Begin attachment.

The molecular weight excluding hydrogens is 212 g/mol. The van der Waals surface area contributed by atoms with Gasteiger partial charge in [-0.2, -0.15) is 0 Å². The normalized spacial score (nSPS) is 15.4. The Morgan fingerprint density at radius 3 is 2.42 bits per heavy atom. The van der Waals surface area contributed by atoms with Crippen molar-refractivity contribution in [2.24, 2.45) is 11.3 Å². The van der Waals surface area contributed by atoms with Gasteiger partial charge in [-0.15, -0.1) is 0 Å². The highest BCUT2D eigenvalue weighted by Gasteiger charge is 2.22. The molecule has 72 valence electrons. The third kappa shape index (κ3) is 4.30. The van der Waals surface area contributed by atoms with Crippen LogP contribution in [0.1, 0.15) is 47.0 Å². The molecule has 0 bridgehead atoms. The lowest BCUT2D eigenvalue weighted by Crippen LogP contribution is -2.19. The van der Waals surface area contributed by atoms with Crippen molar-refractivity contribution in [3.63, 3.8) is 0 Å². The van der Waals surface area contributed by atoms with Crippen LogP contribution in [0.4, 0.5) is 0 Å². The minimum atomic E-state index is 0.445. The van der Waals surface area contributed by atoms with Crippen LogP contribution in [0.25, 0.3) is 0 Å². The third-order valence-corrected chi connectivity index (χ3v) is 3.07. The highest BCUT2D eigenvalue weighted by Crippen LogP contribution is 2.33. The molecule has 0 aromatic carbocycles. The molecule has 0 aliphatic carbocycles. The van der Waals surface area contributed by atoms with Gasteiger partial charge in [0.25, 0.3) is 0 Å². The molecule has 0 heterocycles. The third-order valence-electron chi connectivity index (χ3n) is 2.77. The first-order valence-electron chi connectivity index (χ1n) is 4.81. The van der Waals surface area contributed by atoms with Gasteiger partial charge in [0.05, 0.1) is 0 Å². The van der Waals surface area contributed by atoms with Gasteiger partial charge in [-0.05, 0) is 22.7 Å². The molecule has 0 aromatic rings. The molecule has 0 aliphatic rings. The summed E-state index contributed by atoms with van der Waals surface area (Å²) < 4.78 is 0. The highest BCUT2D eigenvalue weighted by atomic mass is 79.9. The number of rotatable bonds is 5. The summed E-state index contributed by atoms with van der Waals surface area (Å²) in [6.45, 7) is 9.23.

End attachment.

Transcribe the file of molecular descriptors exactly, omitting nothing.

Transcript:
The molecular weight excluding hydrogens is 212 g/mol. The van der Waals surface area contributed by atoms with Gasteiger partial charge in [-0.2, -0.15) is 0 Å². The normalized spacial score (nSPS) is 15.4. The Morgan fingerprint density at radius 3 is 2.42 bits per heavy atom. The van der Waals surface area contributed by atoms with Crippen molar-refractivity contribution in [2.24, 2.45) is 11.3 Å². The van der Waals surface area contributed by atoms with Gasteiger partial charge in [-0.15, -0.1) is 0 Å². The highest BCUT2D eigenvalue weighted by Gasteiger charge is 2.22. The molecule has 72 valence electrons. The third kappa shape index (κ3) is 4.30. The van der Waals surface area contributed by atoms with Crippen LogP contribution in [0.1, 0.15) is 47.0 Å². The molecule has 0 bridgehead atoms. The lowest BCUT2D eigenvalue weighted by Crippen LogP contribution is -2.19. The van der Waals surface area contributed by atoms with Crippen molar-refractivity contribution in [3.63, 3.8) is 0 Å². The van der Waals surface area contributed by atoms with Crippen LogP contribution in [0.4, 0.5) is 0 Å². The minimum atomic E-state index is 0.445. The van der Waals surface area contributed by atoms with Crippen LogP contribution in [0.25, 0.3) is 0 Å². The third-order valence-corrected chi connectivity index (χ3v) is 3.07. The highest BCUT2D eigenvalue weighted by Crippen LogP contribution is 2.33. The molecule has 0 aromatic carbocycles. The molecule has 0 aliphatic carbocycles. The van der Waals surface area contributed by atoms with Gasteiger partial charge in [0.25, 0.3) is 0 Å². The molecule has 0 heterocycles. The third-order valence-electron chi connectivity index (χ3n) is 2.77. The first-order valence-electron chi connectivity index (χ1n) is 4.81. The van der Waals surface area contributed by atoms with Gasteiger partial charge in [0.05, 0.1) is 0 Å². The van der Waals surface area contributed by atoms with Gasteiger partial charge in [-0.05, 0) is 22.7 Å². The molecule has 0 aromatic rings. The molecule has 0 aliphatic rings. The summed E-state index contributed by atoms with van der Waals surface area (Å²) < 4.78 is 0. The highest BCUT2D eigenvalue weighted by atomic mass is 79.9. The number of rotatable bonds is 5. The summed E-state index contributed by atoms with van der Waals surface area (Å²) in [6.45, 7) is 9.23.